Frankly, I don't even remember which character I played. It doesn't help that my only choices were Ken and Ryu, who have nearly the same moves. My helpful opponent reminded me how to do some of the special attacks; I was far out of practice on the Hurricane Kick, but I could throw fireballs right away.
Our widescreen fights looked crisp and perfectly redrawn, but I didn't spend much time taking in the visuals. Instead, I used the stick and six buttons to try to attack, defend, and counter-attack. And from my laid-back style -- I call it "shrugging panda" -- it felt good. I always thought Street Fighter captured this back-and-forth dance better than most fighting games.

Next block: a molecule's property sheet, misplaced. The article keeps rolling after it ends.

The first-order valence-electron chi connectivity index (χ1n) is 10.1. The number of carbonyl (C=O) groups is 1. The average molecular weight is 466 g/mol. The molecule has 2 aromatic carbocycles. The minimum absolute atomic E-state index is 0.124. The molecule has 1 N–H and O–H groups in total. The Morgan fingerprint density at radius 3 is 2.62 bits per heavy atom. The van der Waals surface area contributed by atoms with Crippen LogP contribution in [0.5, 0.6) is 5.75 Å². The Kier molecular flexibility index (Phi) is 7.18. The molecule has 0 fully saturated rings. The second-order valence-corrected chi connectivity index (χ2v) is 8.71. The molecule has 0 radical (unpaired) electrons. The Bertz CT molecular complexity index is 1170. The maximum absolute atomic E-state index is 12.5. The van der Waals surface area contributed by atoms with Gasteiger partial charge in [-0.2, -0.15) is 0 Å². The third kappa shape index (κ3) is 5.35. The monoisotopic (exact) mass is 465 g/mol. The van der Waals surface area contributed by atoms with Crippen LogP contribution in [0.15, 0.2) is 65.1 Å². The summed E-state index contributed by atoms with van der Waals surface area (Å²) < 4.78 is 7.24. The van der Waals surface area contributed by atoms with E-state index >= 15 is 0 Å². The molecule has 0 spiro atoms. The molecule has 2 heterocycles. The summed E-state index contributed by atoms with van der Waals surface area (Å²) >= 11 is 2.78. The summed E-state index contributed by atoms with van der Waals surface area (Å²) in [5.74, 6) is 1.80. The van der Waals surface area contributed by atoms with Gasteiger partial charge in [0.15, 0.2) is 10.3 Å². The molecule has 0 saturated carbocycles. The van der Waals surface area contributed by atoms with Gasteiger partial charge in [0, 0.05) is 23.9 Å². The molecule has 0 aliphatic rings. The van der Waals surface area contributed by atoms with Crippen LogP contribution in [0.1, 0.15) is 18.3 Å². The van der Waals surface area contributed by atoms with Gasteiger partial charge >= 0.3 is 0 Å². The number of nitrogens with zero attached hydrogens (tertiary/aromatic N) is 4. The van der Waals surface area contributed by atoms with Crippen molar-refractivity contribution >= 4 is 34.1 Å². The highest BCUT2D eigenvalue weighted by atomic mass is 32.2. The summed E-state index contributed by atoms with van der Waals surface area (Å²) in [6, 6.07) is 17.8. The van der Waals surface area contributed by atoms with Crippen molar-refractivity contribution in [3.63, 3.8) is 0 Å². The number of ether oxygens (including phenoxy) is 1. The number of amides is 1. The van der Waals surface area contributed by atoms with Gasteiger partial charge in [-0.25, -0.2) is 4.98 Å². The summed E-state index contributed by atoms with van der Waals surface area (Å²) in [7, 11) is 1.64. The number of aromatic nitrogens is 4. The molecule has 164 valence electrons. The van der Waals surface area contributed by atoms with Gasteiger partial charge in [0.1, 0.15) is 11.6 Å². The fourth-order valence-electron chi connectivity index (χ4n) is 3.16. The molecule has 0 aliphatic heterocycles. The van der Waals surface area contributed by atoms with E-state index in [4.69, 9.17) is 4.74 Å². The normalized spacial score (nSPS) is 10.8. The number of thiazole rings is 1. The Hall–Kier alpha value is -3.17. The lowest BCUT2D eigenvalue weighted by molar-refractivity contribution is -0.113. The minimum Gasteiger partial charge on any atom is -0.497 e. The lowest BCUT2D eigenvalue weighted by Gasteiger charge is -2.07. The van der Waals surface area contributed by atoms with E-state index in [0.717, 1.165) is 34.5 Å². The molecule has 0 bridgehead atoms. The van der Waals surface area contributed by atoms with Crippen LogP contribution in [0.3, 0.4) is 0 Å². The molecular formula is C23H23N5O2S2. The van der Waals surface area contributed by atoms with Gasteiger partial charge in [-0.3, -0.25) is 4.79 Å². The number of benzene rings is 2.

The fights alternated between standard and rebalanced modes, but I didn't notice a clear difference in that moment. I'm sure that gamers who remember all of the attacks will be able to tell. In my handful of matches, I was content to just walk through the steps with an old, familiar partner. Sure, she's had some work done, but Super Street Fighter II Turbo HD Remix comes out feeling timeless.